A teenager was arrested Monday in connection with mercury spills at three Houston businesses that led to one hospitalization, according to authorities.
Christopher Lee Melder, 19, faces charges of burglary, unlawful disposal of hazardous material and an outstanding felony drug possession warrant, according to the FBI's Houston office. Earlier, the office said a man was being questioned in connection with the spills.
A person called police at about 11:15 a.m. Sunday to report a white liquid on the ground, Houston Fire Chief Sam Pena said at a news conference Sunday night.
Less than a pint of mercury had been spilled outside a Walmart, a Sonic Drive-In and a Shell gas station, officials said.
Investigators were looking into reports that someone checked into a Houston-area hospital claiming to have been exposed to mercury Friday, as well as reports of a possible recent warehouse break-in.
Between 30 and 60 people at the locations were hosed down, and a pregnant woman was taken to the hospital as a precaution.
Pena said dangers from exposure to the spills were "low risk" because the mercury was spilled on the ground, would evaporate and is only dangerous if ingested or inhaled.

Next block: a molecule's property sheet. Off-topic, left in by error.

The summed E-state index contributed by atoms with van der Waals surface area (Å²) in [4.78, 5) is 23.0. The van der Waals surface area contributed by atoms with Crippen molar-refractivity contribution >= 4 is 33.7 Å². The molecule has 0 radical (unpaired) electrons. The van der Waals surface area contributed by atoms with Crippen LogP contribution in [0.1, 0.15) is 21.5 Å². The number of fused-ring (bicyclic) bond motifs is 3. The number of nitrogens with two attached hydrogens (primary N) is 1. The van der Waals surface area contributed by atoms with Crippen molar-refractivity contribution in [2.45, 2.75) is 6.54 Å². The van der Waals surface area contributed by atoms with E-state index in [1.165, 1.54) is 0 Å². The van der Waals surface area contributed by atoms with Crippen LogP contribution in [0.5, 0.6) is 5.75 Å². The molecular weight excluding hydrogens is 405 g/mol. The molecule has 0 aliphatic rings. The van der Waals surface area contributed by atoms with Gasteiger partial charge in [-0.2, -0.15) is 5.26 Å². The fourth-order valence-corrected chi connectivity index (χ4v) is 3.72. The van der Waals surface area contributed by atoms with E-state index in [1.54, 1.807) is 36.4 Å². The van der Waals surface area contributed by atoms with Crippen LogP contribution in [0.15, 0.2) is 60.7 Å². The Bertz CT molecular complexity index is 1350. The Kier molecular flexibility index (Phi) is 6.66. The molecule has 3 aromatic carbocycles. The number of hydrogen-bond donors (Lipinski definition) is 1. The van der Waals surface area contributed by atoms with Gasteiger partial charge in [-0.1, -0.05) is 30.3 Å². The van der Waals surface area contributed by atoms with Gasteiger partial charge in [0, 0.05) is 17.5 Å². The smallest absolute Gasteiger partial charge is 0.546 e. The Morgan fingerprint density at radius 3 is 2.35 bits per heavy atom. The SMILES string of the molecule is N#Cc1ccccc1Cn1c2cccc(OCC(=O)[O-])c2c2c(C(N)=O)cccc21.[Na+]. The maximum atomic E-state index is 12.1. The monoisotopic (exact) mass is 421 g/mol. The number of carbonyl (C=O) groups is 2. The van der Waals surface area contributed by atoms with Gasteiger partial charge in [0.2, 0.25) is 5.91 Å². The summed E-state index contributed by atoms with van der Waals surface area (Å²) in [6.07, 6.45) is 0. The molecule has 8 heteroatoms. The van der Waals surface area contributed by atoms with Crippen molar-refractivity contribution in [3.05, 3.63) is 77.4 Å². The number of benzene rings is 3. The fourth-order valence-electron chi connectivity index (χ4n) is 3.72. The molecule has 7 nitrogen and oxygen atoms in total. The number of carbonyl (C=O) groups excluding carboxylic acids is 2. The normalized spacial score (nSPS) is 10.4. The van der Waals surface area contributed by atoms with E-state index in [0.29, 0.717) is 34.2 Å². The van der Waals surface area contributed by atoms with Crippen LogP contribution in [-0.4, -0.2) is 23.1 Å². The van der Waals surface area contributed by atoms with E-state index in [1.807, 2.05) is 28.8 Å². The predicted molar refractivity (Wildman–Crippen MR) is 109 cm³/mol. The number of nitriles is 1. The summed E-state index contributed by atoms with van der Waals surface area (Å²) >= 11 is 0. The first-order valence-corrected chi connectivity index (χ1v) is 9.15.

“The threat to the public is very low because the spill occurred outdoors and the amount of chemical spilled is small,” Dr. David Persse, local health authority for the Houston Health Department, said in a statement. “The amount of chemical detected on those exposed is below the level that’s dangerous to the average individual.”
Mercury is liquid at room temperature, according to the Centers for Disease Control and Prevention.
High levels of mercury exposure can harm the brain, heart, kidneys, lungs and immune system, and could affect the development of fetuses and young children, according to the Environmental Protection Agency. Symptoms of mercury exposure are headache, stuffy nose and nausea.
A private company was conducting cleanup at the three businesses.